This means that I'm able to frame a picture with the Open, and not have to worry about setting a timer or anything. I can just click the button on the side of the stylus and have it take the picture when everyone's ready. There are a few other features too, such as drawing a line down from the top right corner to pull up the built-in Quick Notes app. It's also nice being able to press the button and switch between tools when I write something down that looks worse than chicken scratch.

When it comes to writing, I'm still kind of on the fence about how I feel, but there's no denying that it's better than taking notes on the Galaxy Z Fold 5. Since the crease has improved so much, I barely feel it when I'm jotting something down.

You even have the ability to adjust the "handwriting feedback," which is just the stylus vibrating a bit whenever you're writing or interacting with the screen. This has been very hit-and-miss for me, even when turning it all the way up. Very rarely do I get the feeling of using an actual pen, but it's still just slightly better than the feeling of drawing on glass.

Stylus settings for Oppo Pen on OnePlus Open

(Image credit: Andrew Myrick / Android Central)

There are two things that I've been frustrated about when it comes to this whole experience. The first of which is that you'll need to get creative if you want to have the OPPO Pen with you, wherever you go. This can be remedied with something like the Ringke Pen Holder that I've sworn by for the past few years. But even if you are okay with slapping adhesive on the back of your case, good luck dealing with the enormous camera module.

The larger frustration is that I can't help but feel as though OnePlus just slightly missed the mark, and I can't figure out why. I'm sure people smarter than me have great and well-rehearsed explanations as to why OPPO and OnePlus ship the exact same phone, just with different branding, yet the Open misses out on an "official" stylus.

Oppo Pen attached to back of OnePlus Open case

(Image credit: Andrew Myrick / Android Central)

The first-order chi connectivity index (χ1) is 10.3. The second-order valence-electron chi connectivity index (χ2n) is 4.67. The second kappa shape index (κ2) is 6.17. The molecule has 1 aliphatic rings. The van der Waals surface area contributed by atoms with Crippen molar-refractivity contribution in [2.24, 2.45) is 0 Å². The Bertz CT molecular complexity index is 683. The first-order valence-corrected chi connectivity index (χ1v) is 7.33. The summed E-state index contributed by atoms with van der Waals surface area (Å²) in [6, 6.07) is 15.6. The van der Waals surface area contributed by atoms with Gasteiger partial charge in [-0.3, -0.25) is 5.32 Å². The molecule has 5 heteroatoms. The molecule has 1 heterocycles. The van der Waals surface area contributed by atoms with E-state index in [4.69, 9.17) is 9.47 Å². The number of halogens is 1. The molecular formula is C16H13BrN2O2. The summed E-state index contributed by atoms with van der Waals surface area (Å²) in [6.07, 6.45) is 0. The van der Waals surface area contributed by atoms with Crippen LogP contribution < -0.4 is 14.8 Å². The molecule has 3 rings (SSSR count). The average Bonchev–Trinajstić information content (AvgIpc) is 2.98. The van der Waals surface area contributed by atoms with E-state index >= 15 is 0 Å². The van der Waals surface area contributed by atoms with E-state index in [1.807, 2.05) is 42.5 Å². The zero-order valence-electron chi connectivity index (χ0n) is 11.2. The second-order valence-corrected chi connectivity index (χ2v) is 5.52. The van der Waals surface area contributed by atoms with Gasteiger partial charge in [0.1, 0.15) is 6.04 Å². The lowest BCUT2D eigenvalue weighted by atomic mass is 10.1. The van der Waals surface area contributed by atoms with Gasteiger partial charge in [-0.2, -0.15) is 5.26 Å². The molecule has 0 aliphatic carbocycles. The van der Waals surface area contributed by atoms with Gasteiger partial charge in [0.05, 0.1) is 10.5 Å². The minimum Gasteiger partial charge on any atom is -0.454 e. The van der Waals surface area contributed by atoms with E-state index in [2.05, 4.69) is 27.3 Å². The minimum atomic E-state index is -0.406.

I can't help but think about how different things might have been if OnePlus announced the Open with a $1,499 price tag, a partnership with at least one carrier, and a first-party stylus solution. That's not even mentioning the built-in IR blaster that OnePlus curiously decided not to tell anyone about.

Instead, you'll have to trade in a phone to get the lower price, hope that GizTop or eBay has the OPPO Pen in stock, and then wait for it to actually show up weeks later. All the while, not being able to go to your local carrier store and pick one up. Granted, the Open is available at Best Buy and Amazon, which is great, but some people would prefer to add the cost of the phone to their bill, as opposed to paying for it all upfront.

I already thought that the OnePlus Open was the best foldable phone of the year, but this feeling is only affirmed with the addition of the OPPO Pen.

Andrew Myrick
Senior Editor - Chromebooks, tablets, and wearables

Andrew Myrick is a Senior Editor at Android Central. He enjoys everything to do with technology, including tablets, smartphones, and everything in between. Perhaps his favorite past-time is collecting different headphones, even if they all end up in the same drawer.

  • Stanley Kubrick
    Mine is only about an 90 minute drive away! Hopefully it will arrive in a day or two!
  • fuzzylumpkin
    I have a pen, I have an Oppo... Oppo pen.

    I have a pen, I have a Oneplus... oneplus pen.
    Oppo pen... oneplus pen....

  • PookiePrancer
    Four things that kill this device for me: no 1TB storage option, no wireless charging, no proper moisture intrusion resistance, and the inability to carry the pen on the device.
    Aside from that, it's a great phone, but doesn't really offer much more than the Z does, and that phone is seeing massive sales now. The Open has a versatile camera system, but it's still a phone camera; the pen can do some neat tricks (like the Pro S pen), but most of those can be substituted by your watch or voice; the front screen is wider, but there are options with proper slab-width front screens; and the thing nobody is discussing: how's that November security patch looking?